British Columbia

No to New Year's resolutions: 3 tips to end the year and start fresh, from a life coach

As the end of the year rapidly approaches it's time to think of what one should purge from one's life and what one intends to do in the next year — rather than just writing up New Year's resolutions — says Victoria-based life coach Rebecca Hass.

North by Northwest columnist says to make intentions rather than resolutions and to use a ritual to mark them

Life coach Rebecca Hass said she has found making resolutions to not be successful, and recommends making intentions (“defined as an aim, or having a plan") instead. (Getty Images)

As the end of the year rapidly approaches it's time to think of what one should purge from one's life and what one intends to do in the next year — rather than just writing up New Year's resolutions — says Victoria-based life coach Rebecca Hass.

"This is the time of year that nature built for reflection," Hass told North by Northwest host Sheryl MacKay.

Rebecca Hass is North by Northwest's newest columnist. (Rebecca Hass)

While New Years can be a time of thinking about the new and maybe wanting to make changes, you don't want to skip over deciding what you want to let go at the end of the year, says Hass.

1. Decide what you need to 'compost'

Think of your life as a garden filled with perennials — a plant that lives for more than two years, and blooms over the spring and summer — and annuals, which complete their life-cycle in one year and then die, said Hass.

One's career or a hobby are typically perennials, "but some things in our life are an annual, and they're dead, and they're not coming back, which can also be a particular relationship or maybe a way of seeing yourself," she said

"For the health of the garden you need to dig that thing up and throw it in the composter."

​When thinking of what to "throw in the compost", Hass suggests looking looking at old fears and old hurts — perhaps those which one has already overcome over the course of the year.

"Maybe you've been terrified of public speaking and you stood up at a wedding this year and you did it, and so you could say goodbye to the fear of public speaking," she said.

"By having a ritual of actually saying goodbye to that, it won't pop up its ugly head the next time you get asked to speak, even at a business meeting at the office."

Hass said other items for the compost could include "unfinished business", such as a nasty breakup or bad habits that you feel ready to move on from.

2. Say goodbye to what needs to go

Hass recommends saying goodbye to these aspects of your life by choosing one of three rituals.

The first is to have a funeral, for those things you may feel sad or angry about, but should definitely be gone for good (such as one's perfectionism).

The next is to have a retirement party, "if you have something that maybe you don't really hate, that you feel some fondness about, but you're still ready to say goodbye."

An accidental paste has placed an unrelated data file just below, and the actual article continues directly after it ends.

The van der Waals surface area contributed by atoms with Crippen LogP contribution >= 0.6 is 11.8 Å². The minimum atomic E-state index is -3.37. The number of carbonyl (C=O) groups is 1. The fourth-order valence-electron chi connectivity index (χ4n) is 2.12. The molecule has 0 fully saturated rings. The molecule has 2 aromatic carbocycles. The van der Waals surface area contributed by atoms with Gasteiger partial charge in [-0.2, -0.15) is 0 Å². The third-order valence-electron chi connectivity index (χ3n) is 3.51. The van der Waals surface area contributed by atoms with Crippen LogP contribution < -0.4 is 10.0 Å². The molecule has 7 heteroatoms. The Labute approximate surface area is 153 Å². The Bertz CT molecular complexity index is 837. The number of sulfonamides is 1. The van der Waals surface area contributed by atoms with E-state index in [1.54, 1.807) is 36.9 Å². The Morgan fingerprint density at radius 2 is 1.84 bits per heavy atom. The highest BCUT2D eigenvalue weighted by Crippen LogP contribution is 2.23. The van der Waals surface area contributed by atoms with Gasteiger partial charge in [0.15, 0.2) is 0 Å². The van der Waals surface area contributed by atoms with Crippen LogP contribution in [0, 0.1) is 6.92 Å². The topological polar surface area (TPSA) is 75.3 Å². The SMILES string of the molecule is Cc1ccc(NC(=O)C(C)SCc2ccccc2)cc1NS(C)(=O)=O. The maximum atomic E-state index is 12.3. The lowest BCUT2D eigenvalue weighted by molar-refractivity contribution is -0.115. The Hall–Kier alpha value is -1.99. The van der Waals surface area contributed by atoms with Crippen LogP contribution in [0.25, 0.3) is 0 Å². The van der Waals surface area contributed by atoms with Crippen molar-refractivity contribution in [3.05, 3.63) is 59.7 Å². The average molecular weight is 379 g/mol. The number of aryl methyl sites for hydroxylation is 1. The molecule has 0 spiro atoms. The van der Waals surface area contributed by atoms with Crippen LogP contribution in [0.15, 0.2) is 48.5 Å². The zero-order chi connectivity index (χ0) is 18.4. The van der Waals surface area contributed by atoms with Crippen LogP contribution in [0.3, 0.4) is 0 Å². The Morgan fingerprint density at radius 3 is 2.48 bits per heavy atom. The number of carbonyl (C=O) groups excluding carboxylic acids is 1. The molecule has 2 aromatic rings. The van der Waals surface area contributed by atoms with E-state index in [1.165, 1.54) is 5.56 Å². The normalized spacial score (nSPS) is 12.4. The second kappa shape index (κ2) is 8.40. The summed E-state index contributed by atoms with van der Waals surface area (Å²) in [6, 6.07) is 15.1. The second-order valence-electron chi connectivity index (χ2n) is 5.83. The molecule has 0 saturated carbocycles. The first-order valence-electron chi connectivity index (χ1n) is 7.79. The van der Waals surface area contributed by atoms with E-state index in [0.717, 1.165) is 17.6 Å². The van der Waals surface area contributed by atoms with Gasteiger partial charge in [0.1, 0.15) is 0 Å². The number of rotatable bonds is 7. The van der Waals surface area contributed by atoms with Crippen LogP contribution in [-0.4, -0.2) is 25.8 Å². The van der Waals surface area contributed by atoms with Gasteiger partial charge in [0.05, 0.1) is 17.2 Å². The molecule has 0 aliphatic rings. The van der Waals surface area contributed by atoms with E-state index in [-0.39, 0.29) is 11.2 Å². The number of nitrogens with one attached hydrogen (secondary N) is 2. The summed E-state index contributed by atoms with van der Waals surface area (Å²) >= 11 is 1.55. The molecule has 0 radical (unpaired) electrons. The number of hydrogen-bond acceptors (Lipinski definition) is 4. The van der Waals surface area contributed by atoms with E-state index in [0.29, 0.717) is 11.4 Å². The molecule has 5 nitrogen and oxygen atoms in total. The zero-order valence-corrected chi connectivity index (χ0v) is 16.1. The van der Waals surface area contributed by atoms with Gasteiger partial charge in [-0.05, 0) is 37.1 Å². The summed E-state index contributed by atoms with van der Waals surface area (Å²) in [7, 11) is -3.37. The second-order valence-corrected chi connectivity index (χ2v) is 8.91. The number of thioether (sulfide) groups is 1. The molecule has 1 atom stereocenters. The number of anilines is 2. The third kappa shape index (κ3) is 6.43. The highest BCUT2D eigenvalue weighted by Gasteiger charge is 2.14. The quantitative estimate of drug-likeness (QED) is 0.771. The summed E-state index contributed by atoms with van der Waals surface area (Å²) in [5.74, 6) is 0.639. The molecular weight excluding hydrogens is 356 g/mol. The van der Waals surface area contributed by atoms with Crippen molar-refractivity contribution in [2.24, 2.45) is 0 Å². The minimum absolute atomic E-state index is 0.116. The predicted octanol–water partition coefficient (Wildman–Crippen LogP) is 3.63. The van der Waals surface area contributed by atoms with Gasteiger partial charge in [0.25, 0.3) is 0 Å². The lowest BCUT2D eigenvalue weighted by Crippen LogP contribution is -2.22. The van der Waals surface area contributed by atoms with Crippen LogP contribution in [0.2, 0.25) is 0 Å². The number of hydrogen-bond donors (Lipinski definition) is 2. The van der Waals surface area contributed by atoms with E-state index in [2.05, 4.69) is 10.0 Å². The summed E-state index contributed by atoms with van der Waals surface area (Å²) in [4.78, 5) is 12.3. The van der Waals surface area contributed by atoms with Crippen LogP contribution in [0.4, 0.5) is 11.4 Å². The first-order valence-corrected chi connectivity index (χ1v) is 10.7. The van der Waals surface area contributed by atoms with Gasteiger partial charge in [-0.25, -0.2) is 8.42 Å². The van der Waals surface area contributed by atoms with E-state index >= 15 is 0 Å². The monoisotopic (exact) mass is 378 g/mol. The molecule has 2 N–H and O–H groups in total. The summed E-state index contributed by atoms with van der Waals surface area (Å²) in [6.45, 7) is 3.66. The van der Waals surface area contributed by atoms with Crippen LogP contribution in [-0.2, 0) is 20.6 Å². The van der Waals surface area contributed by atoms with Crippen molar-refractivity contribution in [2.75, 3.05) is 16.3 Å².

Finally, for aspects of one's life that one can't rid of fast enough, Hass recommends writing down what that is, or taking the actual item and burning it, or burying it, or shredding it — complete with yelling and stomping if that is what is needed.

"It's surprisingly powerful," Hass said, "there's something in that action."

3. Make intentions, not resolutions

"I found resolutions really not successful," Hass said.

"In fact I took a look in Webster's Dictionary and they describe it as a firm decision to not do something. That's probably why I fail at it, because I feel buried under the weight of it by the time I start."

Hass says to decide what you intend to change in the New Year, and have a small ritual to mark your plan to carry out that change. (Inmist Media House)

Instead, Hass recommends making an intention, which is "defined as an aim, or having a plan."

"That says to me that there's a little more flexibility and I feel I have a better chance of success."

Hass said to figure out what you want to let go off, and what you want to try and do, and to write that down.

Then she said to gather objects to indicate what you're letting go off and stepping into — such as making a line of junk food, or of healthy food, to symbolize what you've stepping into. Then she said to step over that line, and have a little celebration.

"When you feel like you've got that in your bones, step over the line in the sand you made, and arrive on the other side," she said.

"I've had musicians come and we've laid scores out, recommitting to their art form. So they step over into all this music that they feel so passionately about."

To hear the full interview listen to the audio labelled: How to end the year and start the next one fresh, from a life coach


To encourage thoughtful and respectful conversations, first and last names will appear with each submission to CBC/Radio-Canada's online communities (except in children and youth-oriented communities). Pseudonyms will no longer be permitted.

By submitting a comment, you accept that CBC has the right to reproduce and publish that comment in whole or in part, in any manner CBC chooses. Please note that CBC does not endorse the opinions expressed in comments. Comments on this story are moderated according to our Submission Guidelines. Comments are welcome while open. We reserve the right to close comments at any time.